Scopes (also available angled, price may differ)
Eyepieces cost from around £230-£270
So if we used the Warehouse Express prices we get 269.99+669 = £939.99 for a ED82 system, with no eyepiece or case.
This would give me the equivalent of a 1000mm f13 lens.
My initial reaction is that f13 is not very bright for a long lens and therefore there will be limited opportunities to use it. I have a 1000mm F10 mirror lens and I find it has rarely got used for this reason, however with the faster noise free ISO settings possible with the D300 this year may be better.
Now you can't buy a 1000mm Nikon lens to compare this against.
You can get a cheaper 500mm f8 lens and 2x teleconverter for £127 on eBay or another make at under £100.
There were twenty eight 500mm lens to fit Nikon, including a number of older Nikon lenses at prices under £100 as well as one 500mm f4 ED-IF II lens at £3,500.
The problem is in providing a fair comparison. The expensive F4 lens and a Nikon teleconvertor would outperform a scope based system in every way but of course be several times as expensive while the cheaper systems are largely unknown makes.
A fairer comparison would be to spend about the same and see what we could get.
We could put on a Nikon 18-200VR and two 2x (non Nikon) converters, or more practically a Nikon AF-D 80-400mm F4-5.6 ED VR lens for £781 with postage and duty included plus a Kenco 2x teleconvertor for £72 incl. postage, a total of £853. We can't use a Nikon teleconverter as they can only be fitted to a limited range of lenses.
Allowing for the teleconverter this would get a 800mm at without about the same light as the scope based solution. You would have to focus manually, and there would be little between them in terms of ease of operation, requirement to stabilise etc but the lens and converter should not suffer from the vignetting.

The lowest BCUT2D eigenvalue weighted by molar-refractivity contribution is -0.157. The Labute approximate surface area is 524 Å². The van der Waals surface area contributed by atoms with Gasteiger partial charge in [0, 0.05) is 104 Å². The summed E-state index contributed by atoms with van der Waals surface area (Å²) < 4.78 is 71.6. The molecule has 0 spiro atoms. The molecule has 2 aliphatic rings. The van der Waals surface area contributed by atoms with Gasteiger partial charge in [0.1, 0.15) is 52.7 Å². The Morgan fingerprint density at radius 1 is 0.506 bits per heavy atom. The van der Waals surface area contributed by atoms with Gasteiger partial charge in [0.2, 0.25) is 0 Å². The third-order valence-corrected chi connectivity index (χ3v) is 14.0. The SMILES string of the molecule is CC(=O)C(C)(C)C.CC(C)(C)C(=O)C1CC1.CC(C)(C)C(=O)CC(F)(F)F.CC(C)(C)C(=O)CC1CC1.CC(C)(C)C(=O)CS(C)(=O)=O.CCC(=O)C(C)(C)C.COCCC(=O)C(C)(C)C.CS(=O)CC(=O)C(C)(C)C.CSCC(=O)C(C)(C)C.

In practice we have a 1000mm F10 mirror lens and a zoom that goes to 1300mm, as well as a Tamron lens that zooms to 500mm and a teleconverter to go with it, plus the 80-400VR and teleconverter, so plenty of ways to get to the same length as the scope solution.
Our experience when working at very large distances is that the atmospheric and light play a very important part in the results and that these tend to lack contrast unless well lit. Depth of field and focus is a problem so not all photographs are sharp, but you get some images that would not be possible by other routes.
Given that not everyone has such a selection of lenses, which solution is right for them?
I would suggest that either system would allow possibilities, although I havenít tried the scope solution. The deciding factor is more likely what else you wish to do, if your interest is in birding and you have a need for a scope, then adding an eyepiece, you have a quality scope as well as a way to take photographs, while if your interest is more in photographing wildlife then a shorter lens like the 80-400VR lens and a teleconverter is likely to provide a solution that appeals, as the 80-400VR, being a stabilised lens, is going to allow you to take so very many more photographs hand held up to 400mm and of course you will find that less than 5% of its time you will be using it with a teleconverter connected.
Perhaps over the summer we will try and find someone who has a Nikon scope and adaptor, and arrange to perform a comparative test with them and then give you a follow up on this article complete with examples of what could be contained with both. If you have or know anyone who has such a system then please let us know.
So watch out for a follow up on this article.
See also our other pages:
Digiscoping. What is it, how it works, the challenges it presents and what you should look out for if you decide to invest in this type of photography.